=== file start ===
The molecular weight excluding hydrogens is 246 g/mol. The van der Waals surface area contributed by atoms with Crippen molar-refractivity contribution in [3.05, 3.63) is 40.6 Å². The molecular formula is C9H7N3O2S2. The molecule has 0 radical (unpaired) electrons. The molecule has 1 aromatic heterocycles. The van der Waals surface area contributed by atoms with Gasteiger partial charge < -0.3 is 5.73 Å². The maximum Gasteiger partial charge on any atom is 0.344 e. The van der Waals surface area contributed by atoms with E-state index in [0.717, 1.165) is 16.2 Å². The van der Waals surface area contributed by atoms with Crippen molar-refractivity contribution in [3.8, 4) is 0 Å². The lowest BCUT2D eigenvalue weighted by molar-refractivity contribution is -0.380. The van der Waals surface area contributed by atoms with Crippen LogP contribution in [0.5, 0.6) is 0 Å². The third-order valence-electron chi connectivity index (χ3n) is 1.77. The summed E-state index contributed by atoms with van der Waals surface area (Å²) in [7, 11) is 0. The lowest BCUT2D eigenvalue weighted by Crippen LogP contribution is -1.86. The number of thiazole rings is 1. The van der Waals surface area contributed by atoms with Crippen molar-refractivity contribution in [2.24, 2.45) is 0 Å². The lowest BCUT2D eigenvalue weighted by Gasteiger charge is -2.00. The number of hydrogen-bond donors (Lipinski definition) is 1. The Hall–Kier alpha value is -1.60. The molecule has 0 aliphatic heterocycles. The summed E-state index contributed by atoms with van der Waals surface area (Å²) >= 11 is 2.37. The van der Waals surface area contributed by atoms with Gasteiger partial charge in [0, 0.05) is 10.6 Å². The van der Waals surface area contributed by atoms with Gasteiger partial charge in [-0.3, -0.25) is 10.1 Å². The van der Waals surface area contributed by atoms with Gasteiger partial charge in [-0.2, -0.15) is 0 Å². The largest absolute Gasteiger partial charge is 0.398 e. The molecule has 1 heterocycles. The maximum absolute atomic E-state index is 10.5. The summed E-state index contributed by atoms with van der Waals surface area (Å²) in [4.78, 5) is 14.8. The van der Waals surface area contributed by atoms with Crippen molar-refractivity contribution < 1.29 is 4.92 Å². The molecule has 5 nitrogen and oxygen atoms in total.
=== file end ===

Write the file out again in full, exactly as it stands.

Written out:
The molecular weight excluding hydrogens is 246 g/mol. The van der Waals surface area contributed by atoms with Crippen molar-refractivity contribution in [3.05, 3.63) is 40.6 Å². The molecular formula is C9H7N3O2S2. The molecule has 0 radical (unpaired) electrons. The molecule has 1 aromatic heterocycles. The van der Waals surface area contributed by atoms with Gasteiger partial charge < -0.3 is 5.73 Å². The maximum Gasteiger partial charge on any atom is 0.344 e. The van der Waals surface area contributed by atoms with E-state index in [0.717, 1.165) is 16.2 Å². The van der Waals surface area contributed by atoms with Crippen molar-refractivity contribution in [3.8, 4) is 0 Å². The lowest BCUT2D eigenvalue weighted by molar-refractivity contribution is -0.380. The van der Waals surface area contributed by atoms with Crippen LogP contribution in [0.5, 0.6) is 0 Å². The third-order valence-electron chi connectivity index (χ3n) is 1.77. The summed E-state index contributed by atoms with van der Waals surface area (Å²) in [7, 11) is 0. The lowest BCUT2D eigenvalue weighted by Crippen LogP contribution is -1.86. The number of thiazole rings is 1. The van der Waals surface area contributed by atoms with Crippen molar-refractivity contribution in [2.24, 2.45) is 0 Å². The lowest BCUT2D eigenvalue weighted by Gasteiger charge is -2.00. The number of hydrogen-bond donors (Lipinski definition) is 1. The Hall–Kier alpha value is -1.60. The molecule has 0 aliphatic heterocycles. The summed E-state index contributed by atoms with van der Waals surface area (Å²) >= 11 is 2.37. The van der Waals surface area contributed by atoms with Gasteiger partial charge in [0, 0.05) is 10.6 Å². The van der Waals surface area contributed by atoms with Gasteiger partial charge in [-0.3, -0.25) is 10.1 Å². The van der Waals surface area contributed by atoms with Gasteiger partial charge in [-0.2, -0.15) is 0 Å². The largest absolute Gasteiger partial charge is 0.398 e. The molecule has 1 heterocycles. The maximum absolute atomic E-state index is 10.5. The summed E-state index contributed by atoms with van der Waals surface area (Å²) in [4.78, 5) is 14.8. The van der Waals surface area contributed by atoms with Crippen molar-refractivity contribution < 1.29 is 4.92 Å². The molecule has 5 nitrogen and oxygen atoms in total.